Cultural Imperialism Research Papers
Cultural Imperialism research papers discuss outright, military-based imperialism of the type that was practiced by western powers at the beginning of the twentieth century, which has gone out of favor since that time. Paper Masters knows that research papers on cultural imperialism include a complex set of factors such as wars, colonialism and the conquering of nations. We can clarify the issue of cultural imperialism for you in a custom written project directed by you.
The decline of colonial empires has been an on-going process since the end of World War I and this process accelerated after World War II when the British Empire was dissolved and the French were kicked out of Indochina. The politicians of today’s great powers no longer think in terms of far-flung global empires based on military occupation of subject states.
Cultural Imperialism Today
But, as you should argue in your research paper, the spirit of imperialism is far from dead in the world today; it is something which exists, but which has had its form altered. Cultural imperialism has replaced political imperialism. The new imperialism’s nature and purposes are the same as the older form of imperialism, but it operates in a different and more constrained manner and, unlike the older version of imperialism, it depends to a certain degree on the voluntary agreement of the targeted populations.
"Imperialism” of the older type is defined by the third edition of Webster’s New World Dictionary in these terms, “the policy and practice of forming and maintaining an empire in seeking to control raw materials and world markets by the conquest of other countries, the establishment of colonies, etc.”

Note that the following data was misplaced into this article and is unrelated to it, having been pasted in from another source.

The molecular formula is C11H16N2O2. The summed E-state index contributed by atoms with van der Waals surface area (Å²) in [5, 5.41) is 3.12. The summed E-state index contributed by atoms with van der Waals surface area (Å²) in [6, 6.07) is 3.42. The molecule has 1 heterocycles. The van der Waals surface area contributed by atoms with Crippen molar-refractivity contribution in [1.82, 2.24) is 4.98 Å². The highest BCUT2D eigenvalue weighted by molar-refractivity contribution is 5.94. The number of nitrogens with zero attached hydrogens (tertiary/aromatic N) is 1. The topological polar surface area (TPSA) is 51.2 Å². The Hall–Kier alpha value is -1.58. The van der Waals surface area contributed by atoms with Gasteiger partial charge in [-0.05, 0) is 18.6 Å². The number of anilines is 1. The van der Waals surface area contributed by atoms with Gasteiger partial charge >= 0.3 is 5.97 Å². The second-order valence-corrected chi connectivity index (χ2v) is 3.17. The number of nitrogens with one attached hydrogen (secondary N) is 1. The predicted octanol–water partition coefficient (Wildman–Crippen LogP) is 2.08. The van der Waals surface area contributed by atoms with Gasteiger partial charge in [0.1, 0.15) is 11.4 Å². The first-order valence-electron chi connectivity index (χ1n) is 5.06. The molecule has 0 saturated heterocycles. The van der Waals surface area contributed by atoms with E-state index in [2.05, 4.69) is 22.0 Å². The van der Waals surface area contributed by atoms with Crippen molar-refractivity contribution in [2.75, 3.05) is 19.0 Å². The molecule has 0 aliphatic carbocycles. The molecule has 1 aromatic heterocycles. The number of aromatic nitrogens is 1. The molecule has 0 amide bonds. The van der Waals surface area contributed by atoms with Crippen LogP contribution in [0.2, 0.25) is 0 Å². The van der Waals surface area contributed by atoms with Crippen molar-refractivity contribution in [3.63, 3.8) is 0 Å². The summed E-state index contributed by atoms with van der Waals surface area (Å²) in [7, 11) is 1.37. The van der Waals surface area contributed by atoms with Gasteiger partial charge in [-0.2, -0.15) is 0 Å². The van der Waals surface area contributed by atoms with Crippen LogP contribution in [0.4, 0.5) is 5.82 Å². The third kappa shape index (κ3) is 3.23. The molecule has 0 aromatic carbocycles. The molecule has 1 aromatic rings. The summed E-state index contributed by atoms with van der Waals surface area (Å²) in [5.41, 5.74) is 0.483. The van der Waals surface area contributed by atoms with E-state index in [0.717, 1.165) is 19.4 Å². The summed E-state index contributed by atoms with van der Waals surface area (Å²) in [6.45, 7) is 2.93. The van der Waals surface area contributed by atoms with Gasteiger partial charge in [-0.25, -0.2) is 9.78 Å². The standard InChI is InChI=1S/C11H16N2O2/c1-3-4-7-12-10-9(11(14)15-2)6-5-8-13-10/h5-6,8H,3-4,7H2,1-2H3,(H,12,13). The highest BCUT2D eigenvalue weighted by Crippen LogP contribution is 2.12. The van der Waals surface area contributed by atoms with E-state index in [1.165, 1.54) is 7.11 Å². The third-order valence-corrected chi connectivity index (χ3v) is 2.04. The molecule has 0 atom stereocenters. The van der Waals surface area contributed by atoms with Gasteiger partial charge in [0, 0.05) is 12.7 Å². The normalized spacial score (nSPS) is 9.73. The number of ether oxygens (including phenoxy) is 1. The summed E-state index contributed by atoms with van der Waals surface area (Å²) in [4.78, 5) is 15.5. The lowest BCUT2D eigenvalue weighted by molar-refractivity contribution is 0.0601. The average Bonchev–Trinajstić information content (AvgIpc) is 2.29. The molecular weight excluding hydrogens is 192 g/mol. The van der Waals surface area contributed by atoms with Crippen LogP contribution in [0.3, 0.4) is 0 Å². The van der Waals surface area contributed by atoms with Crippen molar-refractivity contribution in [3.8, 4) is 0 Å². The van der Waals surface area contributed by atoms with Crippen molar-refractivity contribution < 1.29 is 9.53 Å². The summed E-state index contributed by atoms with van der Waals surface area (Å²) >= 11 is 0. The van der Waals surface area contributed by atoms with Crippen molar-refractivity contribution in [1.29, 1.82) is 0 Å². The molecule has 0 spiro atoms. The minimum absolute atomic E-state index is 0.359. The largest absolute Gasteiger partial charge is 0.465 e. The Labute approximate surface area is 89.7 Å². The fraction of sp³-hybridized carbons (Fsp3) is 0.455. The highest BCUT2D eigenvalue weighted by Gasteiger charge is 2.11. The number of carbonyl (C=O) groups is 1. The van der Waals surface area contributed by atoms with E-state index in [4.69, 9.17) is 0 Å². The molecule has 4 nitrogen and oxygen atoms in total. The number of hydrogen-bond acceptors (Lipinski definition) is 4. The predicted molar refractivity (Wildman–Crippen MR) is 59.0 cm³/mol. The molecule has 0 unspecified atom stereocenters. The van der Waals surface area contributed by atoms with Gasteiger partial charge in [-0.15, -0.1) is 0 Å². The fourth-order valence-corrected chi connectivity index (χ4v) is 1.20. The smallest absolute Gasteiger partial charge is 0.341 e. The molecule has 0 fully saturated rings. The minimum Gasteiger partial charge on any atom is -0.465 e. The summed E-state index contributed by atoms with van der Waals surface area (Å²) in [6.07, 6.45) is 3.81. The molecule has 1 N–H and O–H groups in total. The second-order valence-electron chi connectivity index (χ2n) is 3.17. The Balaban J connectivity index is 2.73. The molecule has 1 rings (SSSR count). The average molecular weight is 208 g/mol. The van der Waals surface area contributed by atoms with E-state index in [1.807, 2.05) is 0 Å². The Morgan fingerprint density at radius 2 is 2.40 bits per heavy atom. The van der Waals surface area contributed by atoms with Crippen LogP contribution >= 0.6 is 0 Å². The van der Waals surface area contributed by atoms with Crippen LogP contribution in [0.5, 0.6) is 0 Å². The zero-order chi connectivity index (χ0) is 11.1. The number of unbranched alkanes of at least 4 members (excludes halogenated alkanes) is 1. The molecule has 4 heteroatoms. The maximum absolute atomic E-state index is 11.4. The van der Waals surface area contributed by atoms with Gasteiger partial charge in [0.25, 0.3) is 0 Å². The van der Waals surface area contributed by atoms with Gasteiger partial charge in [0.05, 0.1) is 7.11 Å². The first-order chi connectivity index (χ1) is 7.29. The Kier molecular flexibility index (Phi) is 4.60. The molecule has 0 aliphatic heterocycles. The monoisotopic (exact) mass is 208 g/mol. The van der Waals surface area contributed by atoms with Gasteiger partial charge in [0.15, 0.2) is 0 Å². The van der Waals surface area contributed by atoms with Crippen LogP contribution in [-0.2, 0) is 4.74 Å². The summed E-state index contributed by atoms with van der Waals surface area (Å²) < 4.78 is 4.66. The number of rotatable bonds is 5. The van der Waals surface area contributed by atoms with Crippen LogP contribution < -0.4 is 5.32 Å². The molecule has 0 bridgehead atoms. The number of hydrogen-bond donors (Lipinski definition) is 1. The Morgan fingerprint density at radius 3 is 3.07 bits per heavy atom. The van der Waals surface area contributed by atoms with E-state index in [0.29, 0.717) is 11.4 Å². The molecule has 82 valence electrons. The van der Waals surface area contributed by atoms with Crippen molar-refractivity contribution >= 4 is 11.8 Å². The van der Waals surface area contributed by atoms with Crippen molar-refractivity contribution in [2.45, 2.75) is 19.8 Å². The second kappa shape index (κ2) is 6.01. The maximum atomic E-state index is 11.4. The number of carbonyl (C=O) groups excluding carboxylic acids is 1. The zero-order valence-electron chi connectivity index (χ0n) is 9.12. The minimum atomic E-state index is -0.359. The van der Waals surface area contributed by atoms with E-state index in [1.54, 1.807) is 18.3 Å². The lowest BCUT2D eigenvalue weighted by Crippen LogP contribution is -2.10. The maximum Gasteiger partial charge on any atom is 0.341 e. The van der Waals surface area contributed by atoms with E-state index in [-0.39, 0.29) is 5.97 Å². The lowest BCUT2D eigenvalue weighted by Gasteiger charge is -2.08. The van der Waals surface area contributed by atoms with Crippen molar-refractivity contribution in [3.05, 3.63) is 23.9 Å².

The New Imperialism
The new imperialism, cultural imperialism, has the same ends:
- Control of raw materials and markets
- A form of “conquest” which may or may not be military or cultural.
- Its armies are not composed of regiments of soldiers, but rather of regiments of ad men.
- Today, cultural imperialism is not specifically the work of governments, but rather the work of corporations.
This leads one to ask whether this should be a political science research paper or an international business research paper. But, lest we think the new imperialism is more benign than was the old, we must remember that the new imperialism—like the old—is about exploitation, and that it is—just as was the old—profoundly destructive of certain aspects of the cultures of the subject countries.